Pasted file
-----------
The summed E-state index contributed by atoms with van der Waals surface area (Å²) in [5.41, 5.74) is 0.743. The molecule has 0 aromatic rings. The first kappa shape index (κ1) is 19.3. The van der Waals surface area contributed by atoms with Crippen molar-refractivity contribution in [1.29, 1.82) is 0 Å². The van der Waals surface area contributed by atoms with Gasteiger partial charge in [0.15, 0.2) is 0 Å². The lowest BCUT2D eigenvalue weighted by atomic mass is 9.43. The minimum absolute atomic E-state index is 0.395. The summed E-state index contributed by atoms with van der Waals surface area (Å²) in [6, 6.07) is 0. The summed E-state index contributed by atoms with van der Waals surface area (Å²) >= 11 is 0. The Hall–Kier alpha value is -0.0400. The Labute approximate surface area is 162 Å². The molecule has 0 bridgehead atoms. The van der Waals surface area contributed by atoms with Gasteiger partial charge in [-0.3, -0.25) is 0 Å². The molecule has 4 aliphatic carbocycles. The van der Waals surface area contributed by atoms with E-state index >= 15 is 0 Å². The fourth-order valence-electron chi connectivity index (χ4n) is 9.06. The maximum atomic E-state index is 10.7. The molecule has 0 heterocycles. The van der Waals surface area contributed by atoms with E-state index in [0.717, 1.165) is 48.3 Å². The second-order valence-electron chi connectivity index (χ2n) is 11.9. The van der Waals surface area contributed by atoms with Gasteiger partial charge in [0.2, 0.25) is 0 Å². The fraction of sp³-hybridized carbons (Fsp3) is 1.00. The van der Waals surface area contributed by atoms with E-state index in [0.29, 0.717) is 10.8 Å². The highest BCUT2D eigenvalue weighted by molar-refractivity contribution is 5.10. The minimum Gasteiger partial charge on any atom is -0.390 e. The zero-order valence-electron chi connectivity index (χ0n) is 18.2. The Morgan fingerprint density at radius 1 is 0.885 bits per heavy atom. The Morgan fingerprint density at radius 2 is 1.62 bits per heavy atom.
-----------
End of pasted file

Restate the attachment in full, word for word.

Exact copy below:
The summed E-state index contributed by atoms with van der Waals surface area (Å²) in [5.41, 5.74) is 0.743. The molecule has 0 aromatic rings. The first kappa shape index (κ1) is 19.3. The van der Waals surface area contributed by atoms with Crippen molar-refractivity contribution in [1.29, 1.82) is 0 Å². The van der Waals surface area contributed by atoms with Gasteiger partial charge in [0.15, 0.2) is 0 Å². The lowest BCUT2D eigenvalue weighted by atomic mass is 9.43. The minimum absolute atomic E-state index is 0.395. The summed E-state index contributed by atoms with van der Waals surface area (Å²) in [6, 6.07) is 0. The summed E-state index contributed by atoms with van der Waals surface area (Å²) >= 11 is 0. The Hall–Kier alpha value is -0.0400. The Labute approximate surface area is 162 Å². The molecule has 0 bridgehead atoms. The van der Waals surface area contributed by atoms with Gasteiger partial charge in [-0.3, -0.25) is 0 Å². The molecule has 4 aliphatic carbocycles. The van der Waals surface area contributed by atoms with E-state index >= 15 is 0 Å². The fourth-order valence-electron chi connectivity index (χ4n) is 9.06. The maximum atomic E-state index is 10.7. The molecule has 0 heterocycles. The van der Waals surface area contributed by atoms with E-state index in [0.717, 1.165) is 48.3 Å². The second-order valence-electron chi connectivity index (χ2n) is 11.9. The van der Waals surface area contributed by atoms with Gasteiger partial charge in [0.2, 0.25) is 0 Å². The fraction of sp³-hybridized carbons (Fsp3) is 1.00. The van der Waals surface area contributed by atoms with E-state index in [0.29, 0.717) is 10.8 Å². The highest BCUT2D eigenvalue weighted by molar-refractivity contribution is 5.10. The minimum Gasteiger partial charge on any atom is -0.390 e. The zero-order valence-electron chi connectivity index (χ0n) is 18.2. The Morgan fingerprint density at radius 1 is 0.885 bits per heavy atom. The Morgan fingerprint density at radius 2 is 1.62 bits per heavy atom.